So, one of the main advantages of having lived abroad in cities whose citizens rely heavily on public transport (London and Paris) is this: you learn to walk faster.
It’s probably an incremental change. I’m not sure when it happened. When I arrived in the UK in 2007, I must have walked at the ‘normal’ speed (i.e. the speed at which I walked in Thailand prior to departure, which can’t have been very fast). Then, as the years go by and I moved from Oxford (where I biked it most of the time) to London, I walked faster.
See, you can’t not walk fast in London. Well, unless you’re a tourist. There’s this speed – the London speed, to which every Londoner appears to adhere to. And it’s fast. If your walking speed is inferior to this much common rate, you noticeably fall behind the pack. More, you get disgruntled stares (maybe it’s all in my head) from fellow footpath trodders. Understandably so. One has work to do. And one shouldn’t be stuck in traffic if one isn’t in a car, or a bus. You get the idea.
So yes, over the years, I learned to walk faster. Then I went to Paris for a year, and realised this most wonderful fact: Parisians also walk fast! You’d think the French would be strolling along enjoying the beauty, the life of Paris. Oh but no. The French also got work to do. (I went to Marseille just before I left France, and no, French people there don’t walk fast. Marseille had a kind of a leisurely stroll feel to it. I loved it.)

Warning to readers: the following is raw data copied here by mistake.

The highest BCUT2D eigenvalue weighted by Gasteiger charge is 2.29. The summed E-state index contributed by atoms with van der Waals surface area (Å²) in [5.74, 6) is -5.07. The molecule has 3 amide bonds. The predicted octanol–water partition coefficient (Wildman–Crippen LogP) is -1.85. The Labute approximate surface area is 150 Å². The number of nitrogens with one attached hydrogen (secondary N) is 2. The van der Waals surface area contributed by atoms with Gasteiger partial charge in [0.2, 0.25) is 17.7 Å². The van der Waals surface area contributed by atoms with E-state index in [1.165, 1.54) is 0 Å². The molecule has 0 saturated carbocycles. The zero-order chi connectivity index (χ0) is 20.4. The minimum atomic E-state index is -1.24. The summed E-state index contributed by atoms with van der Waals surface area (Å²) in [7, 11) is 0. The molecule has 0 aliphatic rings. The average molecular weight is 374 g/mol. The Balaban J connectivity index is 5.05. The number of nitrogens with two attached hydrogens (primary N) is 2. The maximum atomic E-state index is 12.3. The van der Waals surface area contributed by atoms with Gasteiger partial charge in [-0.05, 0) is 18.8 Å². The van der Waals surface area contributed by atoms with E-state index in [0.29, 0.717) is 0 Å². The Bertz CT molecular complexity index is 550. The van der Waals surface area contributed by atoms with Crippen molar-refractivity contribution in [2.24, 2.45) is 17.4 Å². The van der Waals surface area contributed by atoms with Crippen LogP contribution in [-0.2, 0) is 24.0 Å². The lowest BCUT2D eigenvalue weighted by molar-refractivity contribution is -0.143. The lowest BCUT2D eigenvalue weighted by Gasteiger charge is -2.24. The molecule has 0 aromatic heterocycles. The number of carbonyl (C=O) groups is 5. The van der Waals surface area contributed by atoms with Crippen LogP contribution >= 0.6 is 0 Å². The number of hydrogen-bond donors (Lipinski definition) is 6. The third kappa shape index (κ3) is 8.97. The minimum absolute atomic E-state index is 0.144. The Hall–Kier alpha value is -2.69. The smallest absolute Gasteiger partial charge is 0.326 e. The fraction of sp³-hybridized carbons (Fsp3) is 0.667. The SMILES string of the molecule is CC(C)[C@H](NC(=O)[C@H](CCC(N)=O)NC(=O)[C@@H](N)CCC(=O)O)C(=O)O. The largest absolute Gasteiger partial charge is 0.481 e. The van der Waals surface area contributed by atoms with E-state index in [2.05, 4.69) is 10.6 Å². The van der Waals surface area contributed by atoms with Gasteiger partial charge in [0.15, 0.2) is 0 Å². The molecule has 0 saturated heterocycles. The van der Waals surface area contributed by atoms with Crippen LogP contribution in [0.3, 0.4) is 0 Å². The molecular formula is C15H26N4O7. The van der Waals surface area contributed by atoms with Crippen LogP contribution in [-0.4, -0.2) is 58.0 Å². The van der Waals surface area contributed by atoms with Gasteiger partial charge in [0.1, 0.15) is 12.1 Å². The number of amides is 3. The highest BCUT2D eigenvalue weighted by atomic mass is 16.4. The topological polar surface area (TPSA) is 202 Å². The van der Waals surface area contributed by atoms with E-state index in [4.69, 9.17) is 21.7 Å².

I’m not sure how fast I walk. I know I walk faster than many of my friends – be it for preference, stamina, or leg length. I’m not the fastest walker of them all. But I’m quite fast, if you know what I mean.
Fast enough that, one day in the summer of 2012 – the Olympics summer – in London, I was on my way to work. (Yes, I was working that summer. With Eurostar. At St Pancras International Station. The pretty station in the pretty listed building next to the nondescript King’s Cross. Well, that’s not fair. The nondescript King’s Cross got renovated. Anyways. Back to the story.) I was a running a bit late. The thing with working with train providers is, you have to be on time. Always on time. For everything. Or – you know – you fuck up the whole system. Well, not exactly that. Actually, I don’t know what’d happen. You’d get told off by your superiors and brownie points taken, I think, but not much else. Anyways, point is, I didn’t want to be late. Now, due to miscalculation or non-waking up of the me, I was running late that morning. By one tube. What does this mean, you ask? It means I missed the first tube that would have taken me to the station at exactly the time that’d allow me to get to work on time. I know. A bit tight. But sleep is very addictive.
So I was à la bourre. Apologies for the random insertion of French. It was the first expression that came to mind. (Also, I’m incredibly proud of the fact that I speak French. And the incredible restraint I’ve shown in not throwing in random French expressions had a relapse. Apologies.) Basically I was in a hurry. Not any hurry. But a super hurry. I literally (well, not literally) flew out of the tube and legged it to get to work. Have you been to King’s Cross-St Pancras station? It’s big. I’d taken the Victoria line from North London (Tottenham Hale. Yes. I know. I survived though.), and there was a bit of a distance between the southbound Victoria line platform and the exit that would take me to St Pancras, right by the staff entrance door. (Ooooh. Mysterious. I bet now you want to know where the staff entrance is. Well, you won’t. Security reasons. Also, I’m enjoying keeping you in the dark.)